If you have an indoor studio and lighting, you could model these conditions yourself with a bit of careful planning. If you don’t, you’ll need to work outside.

When working outside, keep the following in mind:

  • Capture photos in daylight.
  • Overcast skies are great. The clouds diffuse the light which results in more even light distribution on your model.
  • Dry conditions are good and wet conditions are bad! In wet conditions, you’re likely to get more reflections on your final result. In some cases, you might also find your 3D model has a shiny gloss that detracts from the realism.

Choose a neutral looking model that could suit a variety of potential conditions. Then you could apply effects depending on the conditions in your game.

Is it raining? Throw on a shader that adds a glossy, wet effect. Or, is your game set in some post-apocalyptic world where everything is old and worn out? Add an aging or corrosion effect instead.

Capturing Photos

Download the photo collection you’ll use for this tutorial. It’s not in the Download Materials link because of its size. Click this link to begin the download:

Download dragon sculpture photos (zip file, 695 MB)

Now, extract the zip file to a convenient location and open the folder. You’ll see about 100 photos of the dragon sculpture, taken from various angles and heights.

the extracted dragon photographs

This is what you should aim for when capturing photos. A 360 degree covering of photos from various angles and heights ensures you get the details you need.

When taking pictures, move around the object to get views from various angles. Try to move in the smallest possible increments and take photos both closeup and from a bit further away. You’re aiming to get close up details and photos that show the entire model.

Don’t move the model or turn it during your capture session as this tends to throw some software off. Instead, move around the subject, while leaving it stationary.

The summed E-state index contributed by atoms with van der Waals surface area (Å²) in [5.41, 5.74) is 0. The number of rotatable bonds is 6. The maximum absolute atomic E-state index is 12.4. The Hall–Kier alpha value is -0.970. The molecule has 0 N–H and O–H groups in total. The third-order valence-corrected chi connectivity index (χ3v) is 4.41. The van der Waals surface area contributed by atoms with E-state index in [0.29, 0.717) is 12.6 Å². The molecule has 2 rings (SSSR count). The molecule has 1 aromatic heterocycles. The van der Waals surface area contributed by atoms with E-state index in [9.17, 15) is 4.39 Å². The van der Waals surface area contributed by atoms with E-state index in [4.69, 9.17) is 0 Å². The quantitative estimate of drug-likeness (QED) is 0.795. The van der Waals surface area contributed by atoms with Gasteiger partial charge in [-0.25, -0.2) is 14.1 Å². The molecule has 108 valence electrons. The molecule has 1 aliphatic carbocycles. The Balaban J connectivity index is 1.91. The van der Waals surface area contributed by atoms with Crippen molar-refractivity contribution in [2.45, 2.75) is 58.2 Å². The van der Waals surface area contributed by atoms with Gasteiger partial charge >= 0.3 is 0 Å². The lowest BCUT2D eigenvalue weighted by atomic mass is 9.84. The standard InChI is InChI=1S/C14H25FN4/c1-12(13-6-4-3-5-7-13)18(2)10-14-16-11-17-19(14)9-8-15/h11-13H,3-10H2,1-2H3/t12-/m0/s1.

Camera Settings

To get a uniform looking set of photos, set your camera to manual or pro mode. Most smartphone cameras let you enter this mode, while hand-held DSLR cameras always have a manual or M mode.

  • First, set a Fixed ISO mode. This changes how sensitive your digital camera’s sensor is to light. Higher numbers make it easier to capture photos in darker conditions but result in noisier images. Outdoors in good lighting, you can usually keep this down to 100 or 200. For photoscan images, always choose a fixed number.
  • If you’re new to photography, use a fixed shutter or fixed aperture mode on your camera. These are sometimes called Priority modes. Doing so helps you pin down that setting and lets the camera control the other settings to maintain an even exposure. Again, this is all in the name of getting well-lit photos.
  • When taking your pictures, always make sure they’re in focus. You don’t want any blurry images.
  • Keep your pictures in one orientation, either landscape or portrait, throughout.

setting manual ISO mode on your camera

Setting the ISO to a fixed 200 worked well for middle of the day, overcast lighting in this situation.

Sean Duffy


Sean Duffy



Tech Editor